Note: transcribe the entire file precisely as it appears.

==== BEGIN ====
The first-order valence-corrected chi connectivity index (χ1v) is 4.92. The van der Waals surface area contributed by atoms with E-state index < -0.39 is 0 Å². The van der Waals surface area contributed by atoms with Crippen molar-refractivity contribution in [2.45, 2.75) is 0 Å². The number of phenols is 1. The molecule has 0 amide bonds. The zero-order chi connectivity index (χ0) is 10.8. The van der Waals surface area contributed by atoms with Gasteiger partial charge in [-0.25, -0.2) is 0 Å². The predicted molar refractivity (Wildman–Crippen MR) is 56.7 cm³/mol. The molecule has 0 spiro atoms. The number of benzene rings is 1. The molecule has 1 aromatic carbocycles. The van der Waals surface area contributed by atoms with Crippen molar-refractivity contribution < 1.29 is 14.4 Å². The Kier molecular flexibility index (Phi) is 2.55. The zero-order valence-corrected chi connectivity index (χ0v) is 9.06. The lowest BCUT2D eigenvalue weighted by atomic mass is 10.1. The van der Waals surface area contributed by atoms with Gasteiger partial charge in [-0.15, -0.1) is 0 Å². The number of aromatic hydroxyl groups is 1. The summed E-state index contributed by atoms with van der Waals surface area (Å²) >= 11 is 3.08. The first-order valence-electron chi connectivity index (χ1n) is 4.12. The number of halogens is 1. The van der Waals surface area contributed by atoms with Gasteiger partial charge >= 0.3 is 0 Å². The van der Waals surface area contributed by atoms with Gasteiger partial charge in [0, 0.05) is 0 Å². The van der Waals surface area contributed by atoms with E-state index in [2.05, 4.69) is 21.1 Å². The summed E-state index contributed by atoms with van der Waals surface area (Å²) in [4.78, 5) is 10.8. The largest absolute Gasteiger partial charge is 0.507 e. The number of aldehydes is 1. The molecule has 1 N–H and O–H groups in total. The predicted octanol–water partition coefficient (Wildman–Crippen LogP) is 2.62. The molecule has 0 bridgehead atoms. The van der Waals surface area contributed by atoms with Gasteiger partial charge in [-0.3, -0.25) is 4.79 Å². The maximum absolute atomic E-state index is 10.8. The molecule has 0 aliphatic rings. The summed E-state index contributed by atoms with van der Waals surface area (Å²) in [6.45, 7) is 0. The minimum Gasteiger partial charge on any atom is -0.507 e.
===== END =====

The first-order valence-corrected chi connectivity index (χ1v) is 4.92. The van der Waals surface area contributed by atoms with E-state index < -0.39 is 0 Å². The van der Waals surface area contributed by atoms with Crippen molar-refractivity contribution in [2.45, 2.75) is 0 Å². The number of phenols is 1. The molecule has 0 amide bonds. The zero-order chi connectivity index (χ0) is 10.8. The van der Waals surface area contributed by atoms with Gasteiger partial charge in [-0.25, -0.2) is 0 Å². The predicted molar refractivity (Wildman–Crippen MR) is 56.7 cm³/mol. The molecule has 0 spiro atoms. The number of benzene rings is 1. The molecule has 1 aromatic carbocycles. The van der Waals surface area contributed by atoms with Crippen molar-refractivity contribution < 1.29 is 14.4 Å². The Kier molecular flexibility index (Phi) is 2.55. The zero-order valence-corrected chi connectivity index (χ0v) is 9.06. The lowest BCUT2D eigenvalue weighted by atomic mass is 10.1. The van der Waals surface area contributed by atoms with Gasteiger partial charge in [-0.15, -0.1) is 0 Å². The number of aromatic hydroxyl groups is 1. The summed E-state index contributed by atoms with van der Waals surface area (Å²) >= 11 is 3.08. The first-order valence-electron chi connectivity index (χ1n) is 4.12. The number of halogens is 1. The van der Waals surface area contributed by atoms with Gasteiger partial charge >= 0.3 is 0 Å². The van der Waals surface area contributed by atoms with Gasteiger partial charge in [0, 0.05) is 0 Å². The van der Waals surface area contributed by atoms with E-state index in [2.05, 4.69) is 21.1 Å². The summed E-state index contributed by atoms with van der Waals surface area (Å²) in [4.78, 5) is 10.8. The largest absolute Gasteiger partial charge is 0.507 e. The number of aldehydes is 1. The molecule has 1 N–H and O–H groups in total. The predicted octanol–water partition coefficient (Wildman–Crippen LogP) is 2.62. The molecule has 0 bridgehead atoms. The van der Waals surface area contributed by atoms with Gasteiger partial charge in [-0.3, -0.25) is 4.79 Å². The maximum absolute atomic E-state index is 10.8. The molecule has 0 aliphatic rings. The summed E-state index contributed by atoms with van der Waals surface area (Å²) in [6.45, 7) is 0. The minimum Gasteiger partial charge on any atom is -0.507 e.